WASHINGTON PROBATE LITIGATION
Protecting Your Rights as an Heir or Beneficiary
Seattle & King County | Tacoma & Pierce County
Everett & Snohomish County | All Washington
For Attorneys, Lawyers, & the Public
WA-Probate > Probate-Litigation > Bond & Inventory Issues
Any person interested in the estate may complain at any time about the sufficiency of any Bond or its sureties. The Court, with or without hearing, may require the Personal Representative to give a new or additional Bond. RCW 11.28.210
Bottom-line: If the Personal Representative has not posted Bond and you are concerned about the security of the personal property in the estate, or if the Personal Representative has posted Bond and you are concerned that it may be insufficient, you should file a Petition for Order for Personal Representative to Post Bond or Post Additional Bond.
2. The Inventory & Appraisement
a. Obtaining a Copy of the Inventory & Appraisement after Three Months of Appointment
Prior law required a Personal Representative within three months of his/her appointment not only to make but also to file an Inventory & Appraisement of all property in Decedent's estate that has come into the Personal Representative's knowledge or possession. The prior requirement that the Inventory be filed has been abolished. RCW 11.44.015
Now, after three months after the Personal Representative's appointment, any person "interested in the estate" may request in writing from the Personal Representative a copy of the Inventory & Appraisement. Within ten days of receipt of such a request, the Personal Representative is required to comply with the request. RCW 11.44.015(2)
If the Personal Representative fails to timely provide the copy, the Court upon petition may revoke the Personal Representative's Letters. RCW 11.44.050
If further property not mentioned in the Inventory comes into the knowledge of the Personal Representative, he/she is required to make a Supplemental Inventory & Appraisement within 30 days of its discovery and send a copy of it to any person who had requested a copy of the Inventory under RCW 11.44.015(2). RCW 11.44.025
Bottom-line: After three months after the Personal Representative's appointment, request in writing a copy of the Inventory & Appraisement. After ten days of the Personal Representative's receipt of your request, if you have not received a copy of the Inventory, petition the Court to revoke the Personal Representative's Letters.
b. Challenging the Inventory & Appraisement at Any Time
Any person "interested in the estate" may challenge the Inventory & Appraisement at any time in the probate proceedings. RCW 11.44.035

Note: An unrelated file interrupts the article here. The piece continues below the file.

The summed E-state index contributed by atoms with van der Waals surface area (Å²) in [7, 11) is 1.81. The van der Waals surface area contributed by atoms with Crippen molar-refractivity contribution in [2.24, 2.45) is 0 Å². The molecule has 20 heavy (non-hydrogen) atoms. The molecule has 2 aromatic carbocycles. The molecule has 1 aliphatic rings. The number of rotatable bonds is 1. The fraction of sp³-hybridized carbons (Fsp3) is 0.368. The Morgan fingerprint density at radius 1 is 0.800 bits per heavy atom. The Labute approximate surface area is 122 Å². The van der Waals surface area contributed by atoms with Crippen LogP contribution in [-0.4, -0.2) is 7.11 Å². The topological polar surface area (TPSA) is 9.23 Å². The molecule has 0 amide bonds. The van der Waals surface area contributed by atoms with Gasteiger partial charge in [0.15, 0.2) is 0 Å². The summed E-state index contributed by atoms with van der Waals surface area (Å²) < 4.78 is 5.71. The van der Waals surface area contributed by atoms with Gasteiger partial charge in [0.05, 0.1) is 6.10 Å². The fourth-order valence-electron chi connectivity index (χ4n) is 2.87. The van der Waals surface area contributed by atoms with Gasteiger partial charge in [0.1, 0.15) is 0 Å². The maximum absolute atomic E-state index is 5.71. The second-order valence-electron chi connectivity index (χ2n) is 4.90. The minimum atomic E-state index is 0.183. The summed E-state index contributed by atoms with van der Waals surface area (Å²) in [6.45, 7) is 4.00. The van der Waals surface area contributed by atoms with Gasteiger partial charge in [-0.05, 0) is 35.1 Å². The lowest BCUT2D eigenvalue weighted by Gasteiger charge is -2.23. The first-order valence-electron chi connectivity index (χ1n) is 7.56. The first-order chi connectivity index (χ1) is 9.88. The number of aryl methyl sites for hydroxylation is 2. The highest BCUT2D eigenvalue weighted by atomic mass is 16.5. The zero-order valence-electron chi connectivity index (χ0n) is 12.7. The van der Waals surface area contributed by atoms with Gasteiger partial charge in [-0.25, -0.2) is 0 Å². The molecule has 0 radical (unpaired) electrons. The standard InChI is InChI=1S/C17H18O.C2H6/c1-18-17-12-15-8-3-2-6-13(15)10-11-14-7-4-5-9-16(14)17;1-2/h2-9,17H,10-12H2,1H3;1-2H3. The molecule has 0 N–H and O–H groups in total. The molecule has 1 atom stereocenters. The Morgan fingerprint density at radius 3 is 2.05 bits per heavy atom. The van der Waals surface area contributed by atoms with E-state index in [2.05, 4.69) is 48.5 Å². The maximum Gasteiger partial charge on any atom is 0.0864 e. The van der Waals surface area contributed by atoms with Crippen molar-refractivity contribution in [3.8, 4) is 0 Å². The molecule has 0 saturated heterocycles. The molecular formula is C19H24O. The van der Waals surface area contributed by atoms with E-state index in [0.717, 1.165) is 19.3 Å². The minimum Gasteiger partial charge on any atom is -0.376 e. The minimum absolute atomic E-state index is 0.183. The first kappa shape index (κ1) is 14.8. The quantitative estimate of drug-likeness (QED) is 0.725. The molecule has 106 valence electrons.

Bottom-line: If you question any aspect of the Inventory & Appraisement, for example, the presence or absence of specific assets, their community or separate character, their valuation, or the amount of any secured indebtedness on them, you should file a Petition Challenging Inventory & Appraisement.
c. Re-Opening the Probate to Include Property Omitted from the Inventory
Generally, a traditional probate proceeding is closed and its Personal Representative's liability for his/her acts or omissions as Personal Representative is terminated upon the Court's issuance of a Decree of Distribution and the filing of Receipts by the heirs or beneficiaries showing that each has received all that he/she is entitled to receive from the estate. RCW 11.76.050 In a nonintervention probate proceeding, the filing of a Declaration of Completion of Probate stating that all assets of the estate have been distributed or the expiration of the 30-day objection period (without any objection being filed) following the filing of a Declaration of Completion of Probate stating that assets will be distributed in the 5 days following the expiration of the 30-day objection period constitutes the issuance of a Decree of Distribution, thus closing the probate and terminating the Personal Representative's continuing liability. RCW 11.68.110(4) and RCW 11.68.110(2), respectively.
Query: What about assets that were neither included in the Inventory nor mentioned in the Decree of Distribution or Declaration of Completion? A Decree of Distribution or Declaration of Completion is not final and binding as regards omitted property, and the probate may be re-opened so that the omitted property may be properly inventoried and distributed to its rightful recipients. RCW 11.76.250; Price v. Price, 53 Wn.2d 393 (1959); Laughlin v. March, 19 Wn.2d 868 (1944); see also Wind v. Hendrickson, 32 Wn. 2d 64 (1948).
Pers. Repr. Issues